Generations of American schoolchildren have known Robert Fulton as something he really wasn't: inventor of the steamboat. Cynthia Owen Philip's new study of Fulton reveals a man even more gifted, if less admirable, than his textbook image: an extraordinary artist, technologist, publicist and entrepreneur, a brilliant early incarnation of the All-American Hustler.
Born in 1765 to a poor Pennsylvania farming family, Fulton became a skilled artist and artisan by apprenticeship to a Philadelphia silversmith, as well as a broadly educated and articulate man by his own reading.
Sailing for England at age 21, he studied with his fellow American Benjamin West, had his work exhibited at the Royal Academy and soon was receiving commissions from a fashionable clientele. But Fulton grew dissatisfied with his progress as a painter and turned from fine art to engineering.
His unusual knack for visualizing new machines was apparent. He invented a prize-winning device for cutting marble and attracted the attention of progressive British landowners with a superbly written and produced plan for a national network of small canals--"a model of comprehensive regional development planning," as Philip calls it.
When British and American investors proved slow to support his ideas, Fulton moved to France in 1797 to begin a new career as a free-lance naval inventor and promoter. He offered France's ruling Directory, and later Napoleon, a device illegal and cowardly under contemporary military thinking, but (according to Fulton) a means to peace and free trade through neutralization of British naval superiority. It was a submarine.
Finally disappointed by the French, the opportunistic Fulton returned to London in 1804 with a handsome British salary for developing the Nautilus, as he called it. After promising trials, it was abruptly dropped when victory at Trafalgar made it seem unneeded.
Fulton returned to America to rejoin his most powerful and lasting patron, Robert R. Livingston, who had met Fulton while serving as U.S. minister plenipotentiary to France and discovered their common interest in the steamship navigation of the Hudson. Fulton and Livingston collaborated in two related enterprises: defending the monopoly of Hudson steam navigation granted by the New York legislature, and developing profitable steamboats for all inland waterways, even as Fulton continued to promote his submarines and torpedoes.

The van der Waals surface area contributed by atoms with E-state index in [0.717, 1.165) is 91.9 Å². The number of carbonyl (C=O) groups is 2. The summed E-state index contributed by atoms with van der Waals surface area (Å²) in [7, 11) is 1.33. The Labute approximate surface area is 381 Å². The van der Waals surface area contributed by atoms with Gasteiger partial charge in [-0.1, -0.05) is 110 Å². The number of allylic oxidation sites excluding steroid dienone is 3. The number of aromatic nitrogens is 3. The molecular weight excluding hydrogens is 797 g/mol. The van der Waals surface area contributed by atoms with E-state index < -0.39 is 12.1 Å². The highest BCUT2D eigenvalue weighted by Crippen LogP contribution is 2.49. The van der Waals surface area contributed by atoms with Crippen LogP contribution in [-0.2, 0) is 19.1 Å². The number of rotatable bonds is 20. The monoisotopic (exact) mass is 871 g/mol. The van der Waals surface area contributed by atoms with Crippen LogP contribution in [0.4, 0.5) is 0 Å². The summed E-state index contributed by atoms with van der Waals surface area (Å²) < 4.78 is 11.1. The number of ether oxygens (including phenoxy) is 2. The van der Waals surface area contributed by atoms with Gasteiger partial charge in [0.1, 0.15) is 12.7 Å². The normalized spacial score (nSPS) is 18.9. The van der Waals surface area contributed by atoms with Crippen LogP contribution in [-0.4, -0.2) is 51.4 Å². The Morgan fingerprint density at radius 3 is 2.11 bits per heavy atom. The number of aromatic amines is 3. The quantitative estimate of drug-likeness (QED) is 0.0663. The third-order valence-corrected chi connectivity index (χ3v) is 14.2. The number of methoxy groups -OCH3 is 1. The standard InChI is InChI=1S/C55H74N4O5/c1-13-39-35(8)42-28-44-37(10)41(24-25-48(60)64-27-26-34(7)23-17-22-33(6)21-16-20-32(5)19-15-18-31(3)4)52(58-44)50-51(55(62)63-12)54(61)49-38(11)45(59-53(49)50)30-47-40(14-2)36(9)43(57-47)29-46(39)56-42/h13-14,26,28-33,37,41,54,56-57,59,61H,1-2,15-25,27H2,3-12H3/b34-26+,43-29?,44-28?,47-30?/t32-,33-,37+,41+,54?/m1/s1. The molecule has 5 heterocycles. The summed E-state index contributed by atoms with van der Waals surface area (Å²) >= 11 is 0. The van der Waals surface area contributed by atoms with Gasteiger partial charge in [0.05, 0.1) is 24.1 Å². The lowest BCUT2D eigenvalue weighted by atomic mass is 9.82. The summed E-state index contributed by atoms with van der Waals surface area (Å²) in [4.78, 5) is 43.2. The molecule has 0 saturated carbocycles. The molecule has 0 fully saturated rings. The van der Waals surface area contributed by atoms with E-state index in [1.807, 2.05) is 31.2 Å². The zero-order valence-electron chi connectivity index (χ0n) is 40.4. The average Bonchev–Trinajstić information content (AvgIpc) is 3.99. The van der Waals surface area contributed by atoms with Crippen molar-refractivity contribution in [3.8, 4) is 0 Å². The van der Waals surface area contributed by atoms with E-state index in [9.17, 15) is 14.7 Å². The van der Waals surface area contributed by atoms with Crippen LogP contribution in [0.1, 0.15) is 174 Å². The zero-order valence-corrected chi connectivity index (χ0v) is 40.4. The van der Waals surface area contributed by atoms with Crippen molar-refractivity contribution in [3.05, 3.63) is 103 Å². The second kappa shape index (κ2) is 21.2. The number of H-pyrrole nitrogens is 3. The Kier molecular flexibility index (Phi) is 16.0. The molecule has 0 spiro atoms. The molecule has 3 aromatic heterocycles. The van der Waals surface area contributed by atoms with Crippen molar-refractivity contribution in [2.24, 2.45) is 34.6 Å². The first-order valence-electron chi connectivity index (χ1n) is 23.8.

Philip is surely right in viewing Fulton neither as a confidence man nor as a selfless industrial pioneer. He was driven, often disturbed; his private life was worthy of a Gore Vidal novel. The young Fulton was a protege of the openly homosexual Viscount Courtenay and, Philip suggests, had a series of other benefactors. Later he joined the household of the speculator-diplomat Joel Barlow, best known today for his poem in praise of hasty pudding. Barlow encouraged Fulton's dalliance with his wife Ruth, addressing them in baby talk letters as "wifey" and "toot." This \o7 menage a trois \f7 continued even after Fulton's marriage.
Fulton's character was equally paradoxical. A fervent American patriot, he offered his submarine to France and Britain on terms that afforded only token protection for U.S. vessels.
Cynthia Owen Philip writes with clarity, fairness and insight. She draws skillfully on an impressive range of sources and on a sure understanding of Fulton's surroundings. I doubt there will be a better book about his career.
More important than individual devices is the psychology of invention--in this case, the combination of talent, ambition, energy and arrogance that saw Fulton through. If we have lost the technological founding father on his textbook pedestal, we have gained a still more remarkable figure, masterfully drawn.